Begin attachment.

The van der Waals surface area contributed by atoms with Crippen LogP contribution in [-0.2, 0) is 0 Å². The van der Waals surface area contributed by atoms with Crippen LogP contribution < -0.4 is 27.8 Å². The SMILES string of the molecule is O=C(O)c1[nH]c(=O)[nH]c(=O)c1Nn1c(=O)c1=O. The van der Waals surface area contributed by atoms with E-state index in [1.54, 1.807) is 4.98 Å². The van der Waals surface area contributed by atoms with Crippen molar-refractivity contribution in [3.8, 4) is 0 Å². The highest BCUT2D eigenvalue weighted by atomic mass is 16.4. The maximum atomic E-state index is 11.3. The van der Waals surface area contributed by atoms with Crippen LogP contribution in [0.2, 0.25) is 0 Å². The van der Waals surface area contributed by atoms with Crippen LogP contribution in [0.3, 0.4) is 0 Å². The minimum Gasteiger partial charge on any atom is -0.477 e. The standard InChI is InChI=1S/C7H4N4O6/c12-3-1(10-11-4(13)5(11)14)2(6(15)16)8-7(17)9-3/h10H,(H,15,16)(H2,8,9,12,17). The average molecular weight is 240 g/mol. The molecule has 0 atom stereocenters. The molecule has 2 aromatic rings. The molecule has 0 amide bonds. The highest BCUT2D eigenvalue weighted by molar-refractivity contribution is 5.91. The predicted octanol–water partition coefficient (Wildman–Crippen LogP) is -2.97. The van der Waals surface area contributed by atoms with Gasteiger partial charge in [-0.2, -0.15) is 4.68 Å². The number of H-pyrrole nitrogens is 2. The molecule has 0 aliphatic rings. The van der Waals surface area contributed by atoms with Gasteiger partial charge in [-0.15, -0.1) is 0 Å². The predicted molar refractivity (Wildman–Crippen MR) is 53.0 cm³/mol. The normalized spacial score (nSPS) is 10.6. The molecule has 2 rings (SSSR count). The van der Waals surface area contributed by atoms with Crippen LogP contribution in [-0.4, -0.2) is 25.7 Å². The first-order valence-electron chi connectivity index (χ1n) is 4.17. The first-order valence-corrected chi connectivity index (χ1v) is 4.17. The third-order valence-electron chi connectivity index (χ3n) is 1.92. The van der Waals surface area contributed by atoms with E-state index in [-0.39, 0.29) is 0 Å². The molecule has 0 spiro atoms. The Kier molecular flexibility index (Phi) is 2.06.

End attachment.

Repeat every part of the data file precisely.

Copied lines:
The van der Waals surface area contributed by atoms with Crippen LogP contribution in [-0.2, 0) is 0 Å². The van der Waals surface area contributed by atoms with Crippen LogP contribution < -0.4 is 27.8 Å². The SMILES string of the molecule is O=C(O)c1[nH]c(=O)[nH]c(=O)c1Nn1c(=O)c1=O. The van der Waals surface area contributed by atoms with E-state index in [1.54, 1.807) is 4.98 Å². The van der Waals surface area contributed by atoms with Crippen molar-refractivity contribution in [3.8, 4) is 0 Å². The highest BCUT2D eigenvalue weighted by atomic mass is 16.4. The maximum atomic E-state index is 11.3. The van der Waals surface area contributed by atoms with Crippen LogP contribution in [0.2, 0.25) is 0 Å². The van der Waals surface area contributed by atoms with Crippen LogP contribution in [0.3, 0.4) is 0 Å². The minimum Gasteiger partial charge on any atom is -0.477 e. The standard InChI is InChI=1S/C7H4N4O6/c12-3-1(10-11-4(13)5(11)14)2(6(15)16)8-7(17)9-3/h10H,(H,15,16)(H2,8,9,12,17). The average molecular weight is 240 g/mol. The molecule has 0 atom stereocenters. The molecule has 2 aromatic rings. The molecule has 0 amide bonds. The highest BCUT2D eigenvalue weighted by molar-refractivity contribution is 5.91. The predicted octanol–water partition coefficient (Wildman–Crippen LogP) is -2.97. The van der Waals surface area contributed by atoms with Gasteiger partial charge in [-0.2, -0.15) is 4.68 Å². The number of H-pyrrole nitrogens is 2. The molecule has 0 aliphatic rings. The van der Waals surface area contributed by atoms with Gasteiger partial charge in [-0.15, -0.1) is 0 Å². The predicted molar refractivity (Wildman–Crippen MR) is 53.0 cm³/mol. The normalized spacial score (nSPS) is 10.6. The molecule has 2 rings (SSSR count). The van der Waals surface area contributed by atoms with Crippen LogP contribution in [-0.4, -0.2) is 25.7 Å². The first-order valence-electron chi connectivity index (χ1n) is 4.17. The first-order valence-corrected chi connectivity index (χ1v) is 4.17. The third-order valence-electron chi connectivity index (χ3n) is 1.92. The van der Waals surface area contributed by atoms with E-state index in [-0.39, 0.29) is 0 Å². The molecule has 0 spiro atoms. The Kier molecular flexibility index (Phi) is 2.06.